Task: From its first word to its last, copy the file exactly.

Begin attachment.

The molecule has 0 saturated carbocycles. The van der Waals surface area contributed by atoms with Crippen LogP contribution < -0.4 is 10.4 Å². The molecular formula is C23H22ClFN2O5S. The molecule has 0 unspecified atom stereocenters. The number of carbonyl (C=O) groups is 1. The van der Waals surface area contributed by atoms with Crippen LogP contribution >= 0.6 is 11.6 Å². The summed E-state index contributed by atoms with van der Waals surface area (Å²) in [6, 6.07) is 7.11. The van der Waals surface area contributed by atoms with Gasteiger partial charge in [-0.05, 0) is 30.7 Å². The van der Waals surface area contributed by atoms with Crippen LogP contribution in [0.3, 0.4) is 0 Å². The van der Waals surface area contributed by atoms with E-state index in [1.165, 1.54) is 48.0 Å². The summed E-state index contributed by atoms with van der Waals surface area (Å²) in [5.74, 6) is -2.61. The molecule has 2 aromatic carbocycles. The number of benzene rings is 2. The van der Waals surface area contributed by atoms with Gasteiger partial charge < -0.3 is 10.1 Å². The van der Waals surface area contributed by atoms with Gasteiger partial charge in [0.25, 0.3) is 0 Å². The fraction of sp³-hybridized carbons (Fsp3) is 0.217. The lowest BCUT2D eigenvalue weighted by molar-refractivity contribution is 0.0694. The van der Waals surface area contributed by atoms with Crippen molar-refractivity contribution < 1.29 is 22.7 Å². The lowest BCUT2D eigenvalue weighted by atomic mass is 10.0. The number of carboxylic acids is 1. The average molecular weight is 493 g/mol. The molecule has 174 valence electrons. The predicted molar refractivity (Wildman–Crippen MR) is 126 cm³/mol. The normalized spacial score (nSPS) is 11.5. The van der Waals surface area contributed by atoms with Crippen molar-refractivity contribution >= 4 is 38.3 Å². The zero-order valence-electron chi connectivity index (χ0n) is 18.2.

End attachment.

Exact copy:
The molecule has 0 saturated carbocycles. The van der Waals surface area contributed by atoms with Crippen LogP contribution < -0.4 is 10.4 Å². The molecular formula is C23H22ClFN2O5S. The molecule has 0 unspecified atom stereocenters. The number of carbonyl (C=O) groups is 1. The van der Waals surface area contributed by atoms with Crippen LogP contribution >= 0.6 is 11.6 Å². The summed E-state index contributed by atoms with van der Waals surface area (Å²) in [6, 6.07) is 7.11. The van der Waals surface area contributed by atoms with Gasteiger partial charge in [-0.05, 0) is 30.7 Å². The van der Waals surface area contributed by atoms with Crippen LogP contribution in [0.3, 0.4) is 0 Å². The van der Waals surface area contributed by atoms with E-state index in [1.165, 1.54) is 48.0 Å². The summed E-state index contributed by atoms with van der Waals surface area (Å²) in [5.74, 6) is -2.61. The molecule has 2 aromatic carbocycles. The number of benzene rings is 2. The van der Waals surface area contributed by atoms with Gasteiger partial charge < -0.3 is 10.1 Å². The van der Waals surface area contributed by atoms with Gasteiger partial charge in [0.25, 0.3) is 0 Å². The fraction of sp³-hybridized carbons (Fsp3) is 0.217. The lowest BCUT2D eigenvalue weighted by molar-refractivity contribution is 0.0694. The van der Waals surface area contributed by atoms with Crippen molar-refractivity contribution < 1.29 is 22.7 Å². The lowest BCUT2D eigenvalue weighted by atomic mass is 10.0. The number of carboxylic acids is 1. The average molecular weight is 493 g/mol. The molecule has 174 valence electrons. The predicted molar refractivity (Wildman–Crippen MR) is 126 cm³/mol. The normalized spacial score (nSPS) is 11.5. The van der Waals surface area contributed by atoms with Crippen molar-refractivity contribution >= 4 is 38.3 Å². The zero-order valence-electron chi connectivity index (χ0n) is 18.2.